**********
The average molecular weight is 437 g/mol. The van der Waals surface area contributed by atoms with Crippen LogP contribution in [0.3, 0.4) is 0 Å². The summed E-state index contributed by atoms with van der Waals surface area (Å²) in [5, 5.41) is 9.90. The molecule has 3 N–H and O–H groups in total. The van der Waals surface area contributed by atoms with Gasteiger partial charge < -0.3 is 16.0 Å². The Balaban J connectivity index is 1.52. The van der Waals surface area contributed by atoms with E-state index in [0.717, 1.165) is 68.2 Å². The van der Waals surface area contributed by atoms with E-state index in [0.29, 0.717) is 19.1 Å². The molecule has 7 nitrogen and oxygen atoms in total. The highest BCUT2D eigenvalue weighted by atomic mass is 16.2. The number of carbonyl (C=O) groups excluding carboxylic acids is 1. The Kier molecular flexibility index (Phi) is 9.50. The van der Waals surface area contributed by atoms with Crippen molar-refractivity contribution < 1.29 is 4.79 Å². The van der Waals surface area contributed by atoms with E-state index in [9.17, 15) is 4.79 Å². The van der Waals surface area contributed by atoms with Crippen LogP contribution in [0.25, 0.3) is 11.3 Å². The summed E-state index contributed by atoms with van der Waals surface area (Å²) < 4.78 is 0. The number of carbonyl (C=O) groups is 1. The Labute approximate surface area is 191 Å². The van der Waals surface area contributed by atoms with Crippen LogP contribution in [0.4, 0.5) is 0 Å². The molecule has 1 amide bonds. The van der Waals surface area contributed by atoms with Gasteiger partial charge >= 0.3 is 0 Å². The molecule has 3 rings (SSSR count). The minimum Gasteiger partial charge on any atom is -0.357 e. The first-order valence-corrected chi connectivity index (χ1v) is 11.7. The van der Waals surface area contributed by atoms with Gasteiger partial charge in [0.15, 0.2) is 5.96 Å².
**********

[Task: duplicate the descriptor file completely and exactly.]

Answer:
The average molecular weight is 437 g/mol. The van der Waals surface area contributed by atoms with Crippen LogP contribution in [0.3, 0.4) is 0 Å². The summed E-state index contributed by atoms with van der Waals surface area (Å²) in [5, 5.41) is 9.90. The molecule has 3 N–H and O–H groups in total. The van der Waals surface area contributed by atoms with Gasteiger partial charge < -0.3 is 16.0 Å². The Balaban J connectivity index is 1.52. The van der Waals surface area contributed by atoms with E-state index in [0.717, 1.165) is 68.2 Å². The van der Waals surface area contributed by atoms with E-state index in [0.29, 0.717) is 19.1 Å². The molecule has 7 nitrogen and oxygen atoms in total. The highest BCUT2D eigenvalue weighted by atomic mass is 16.2. The number of carbonyl (C=O) groups excluding carboxylic acids is 1. The Kier molecular flexibility index (Phi) is 9.50. The van der Waals surface area contributed by atoms with Crippen molar-refractivity contribution < 1.29 is 4.79 Å². The van der Waals surface area contributed by atoms with E-state index in [9.17, 15) is 4.79 Å². The van der Waals surface area contributed by atoms with Crippen LogP contribution in [0.25, 0.3) is 11.3 Å². The summed E-state index contributed by atoms with van der Waals surface area (Å²) < 4.78 is 0. The number of carbonyl (C=O) groups is 1. The Labute approximate surface area is 191 Å². The van der Waals surface area contributed by atoms with Crippen LogP contribution in [0.4, 0.5) is 0 Å². The molecule has 1 amide bonds. The van der Waals surface area contributed by atoms with Gasteiger partial charge >= 0.3 is 0 Å². The molecule has 3 rings (SSSR count). The minimum Gasteiger partial charge on any atom is -0.357 e. The first-order valence-corrected chi connectivity index (χ1v) is 11.7. The van der Waals surface area contributed by atoms with Gasteiger partial charge in [0.15, 0.2) is 5.96 Å².